labour_email_marketing

The goal of email marketing is to get people to visit your website, so make sure you link back. Added bonus if it’s a dedicated landing page, if you want to increase conversions. Check all your links – there is nothing more irritating than a broken link or one that goes to the wrong landing page. A simple typo can render your link broken, so it is good practice to check all links in your email work and direct the reader to the correct page. You don’t want to end up sending a follow-up apology email to your entire list.

Check the version of the email is going to the correct list. Brands and agencies often create two versions of the same email based on behaviours. It’s a common mistake to make when segmenting your lists, so it’s all about checking.

Check your spelling and grammar, then check again. Get someone else to check. Customers are quick to pick up on these things and it could damage your brand massively. If you spell a word wrong, someone is bound to notice. This is a vital check that you will find a lot of people don’t bother to perform. It is worth getting a second pair of eyes to do a spelling and grammar check before you hit that send button.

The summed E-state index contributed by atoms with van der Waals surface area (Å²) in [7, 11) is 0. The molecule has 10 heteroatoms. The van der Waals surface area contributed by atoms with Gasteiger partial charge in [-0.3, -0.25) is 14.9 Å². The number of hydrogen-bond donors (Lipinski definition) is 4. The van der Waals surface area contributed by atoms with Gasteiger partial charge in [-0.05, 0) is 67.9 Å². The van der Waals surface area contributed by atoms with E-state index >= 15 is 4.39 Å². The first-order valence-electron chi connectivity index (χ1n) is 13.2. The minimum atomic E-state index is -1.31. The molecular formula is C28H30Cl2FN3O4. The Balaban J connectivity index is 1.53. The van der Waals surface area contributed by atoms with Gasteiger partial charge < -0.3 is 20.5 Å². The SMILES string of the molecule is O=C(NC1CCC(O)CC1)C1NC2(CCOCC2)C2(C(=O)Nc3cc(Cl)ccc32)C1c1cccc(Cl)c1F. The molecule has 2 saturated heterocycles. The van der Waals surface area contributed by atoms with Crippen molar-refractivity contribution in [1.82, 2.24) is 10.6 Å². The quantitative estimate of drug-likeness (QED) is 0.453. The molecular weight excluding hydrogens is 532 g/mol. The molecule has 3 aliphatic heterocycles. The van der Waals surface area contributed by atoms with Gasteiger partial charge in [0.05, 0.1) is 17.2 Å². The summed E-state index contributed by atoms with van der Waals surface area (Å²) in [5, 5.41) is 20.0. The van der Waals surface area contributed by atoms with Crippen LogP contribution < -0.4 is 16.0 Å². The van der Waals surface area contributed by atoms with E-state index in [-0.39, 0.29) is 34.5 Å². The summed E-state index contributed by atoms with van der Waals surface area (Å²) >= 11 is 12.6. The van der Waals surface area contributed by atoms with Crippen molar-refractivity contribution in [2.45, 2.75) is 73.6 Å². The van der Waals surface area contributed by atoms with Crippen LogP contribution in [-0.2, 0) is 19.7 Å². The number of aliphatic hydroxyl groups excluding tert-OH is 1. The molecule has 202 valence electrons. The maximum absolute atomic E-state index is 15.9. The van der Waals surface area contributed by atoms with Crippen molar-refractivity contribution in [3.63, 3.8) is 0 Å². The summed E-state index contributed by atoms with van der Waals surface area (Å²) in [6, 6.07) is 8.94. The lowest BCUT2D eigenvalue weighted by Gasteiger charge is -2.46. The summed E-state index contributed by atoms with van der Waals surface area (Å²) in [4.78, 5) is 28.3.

5. Follow up and Improve

Report, review and improve. Email marketing is not about setting up your campaigns and walking away. Check your stats following every email, and monitor the negative results and look for ways to improve. Introducing A/B testing is an efficient way of testing this out from the start, and helps you to make those changes faster and reap the rewards.

In conclusion, email marketing is still an essential marketing tool, by far working as a better conversion tool than social platforms. By following this email marketing checklist, you can ensure that your email marketing campaigns are accurate, engaging and reach your recipient no matter which device they choose to view your message. If you need any further help with setting up your email campaigns, we have some people here that know a thing or two about the topic – just get in touch with our email marketing team today.

4 responses to “Email marketing checklist”

  1. Phil says:

    I would also add ‘check your data’ into that list. Correct segmentation plays a big part in a successful campaign

  2. Adam says:

    Already in all services there is a mail check. Including in remail

  3. Fred says:

    #4 is super important – and believe me, I’ve learned that one the hard way. Now I always send myself a test email before sending any kind of email to my subscribers. Better safe than sorry! You don’t want to have to send that dreaded “oops, we messed up” email and let everyone know you’re incompetent.